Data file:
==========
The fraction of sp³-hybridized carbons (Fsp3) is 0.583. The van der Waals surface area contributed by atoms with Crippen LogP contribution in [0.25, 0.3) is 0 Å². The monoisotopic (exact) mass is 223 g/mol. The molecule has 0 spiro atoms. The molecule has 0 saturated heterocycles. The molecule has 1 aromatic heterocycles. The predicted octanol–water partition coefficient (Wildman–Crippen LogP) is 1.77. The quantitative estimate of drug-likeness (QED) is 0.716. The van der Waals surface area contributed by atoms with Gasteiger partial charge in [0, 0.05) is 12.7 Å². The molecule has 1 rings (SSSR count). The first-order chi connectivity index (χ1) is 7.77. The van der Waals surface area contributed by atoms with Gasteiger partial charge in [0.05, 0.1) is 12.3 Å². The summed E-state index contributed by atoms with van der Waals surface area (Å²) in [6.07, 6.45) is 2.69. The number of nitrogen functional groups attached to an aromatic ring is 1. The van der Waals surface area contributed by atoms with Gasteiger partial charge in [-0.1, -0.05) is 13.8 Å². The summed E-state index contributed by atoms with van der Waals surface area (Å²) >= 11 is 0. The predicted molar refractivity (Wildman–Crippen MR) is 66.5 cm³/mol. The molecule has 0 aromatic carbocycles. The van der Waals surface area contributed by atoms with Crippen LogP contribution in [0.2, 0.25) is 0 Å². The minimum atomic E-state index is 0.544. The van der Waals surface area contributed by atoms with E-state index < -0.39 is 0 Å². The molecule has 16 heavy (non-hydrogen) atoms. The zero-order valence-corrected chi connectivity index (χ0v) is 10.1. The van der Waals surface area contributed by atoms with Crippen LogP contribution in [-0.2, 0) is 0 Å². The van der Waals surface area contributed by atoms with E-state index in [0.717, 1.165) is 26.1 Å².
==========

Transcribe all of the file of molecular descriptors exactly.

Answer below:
The fraction of sp³-hybridized carbons (Fsp3) is 0.583. The van der Waals surface area contributed by atoms with Crippen LogP contribution in [0.25, 0.3) is 0 Å². The monoisotopic (exact) mass is 223 g/mol. The molecule has 0 spiro atoms. The molecule has 0 saturated heterocycles. The molecule has 1 aromatic heterocycles. The predicted octanol–water partition coefficient (Wildman–Crippen LogP) is 1.77. The quantitative estimate of drug-likeness (QED) is 0.716. The van der Waals surface area contributed by atoms with Gasteiger partial charge in [0, 0.05) is 12.7 Å². The molecule has 1 rings (SSSR count). The first-order chi connectivity index (χ1) is 7.77. The van der Waals surface area contributed by atoms with Gasteiger partial charge in [0.05, 0.1) is 12.3 Å². The summed E-state index contributed by atoms with van der Waals surface area (Å²) in [6.07, 6.45) is 2.69. The number of nitrogen functional groups attached to an aromatic ring is 1. The van der Waals surface area contributed by atoms with Gasteiger partial charge in [-0.1, -0.05) is 13.8 Å². The summed E-state index contributed by atoms with van der Waals surface area (Å²) >= 11 is 0. The predicted molar refractivity (Wildman–Crippen MR) is 66.5 cm³/mol. The molecule has 0 aromatic carbocycles. The van der Waals surface area contributed by atoms with Crippen LogP contribution in [0.2, 0.25) is 0 Å². The minimum atomic E-state index is 0.544. The van der Waals surface area contributed by atoms with E-state index < -0.39 is 0 Å². The molecule has 16 heavy (non-hydrogen) atoms. The zero-order valence-corrected chi connectivity index (χ0v) is 10.1. The van der Waals surface area contributed by atoms with Crippen LogP contribution in [-0.2, 0) is 0 Å². The van der Waals surface area contributed by atoms with E-state index in [0.717, 1.165) is 26.1 Å².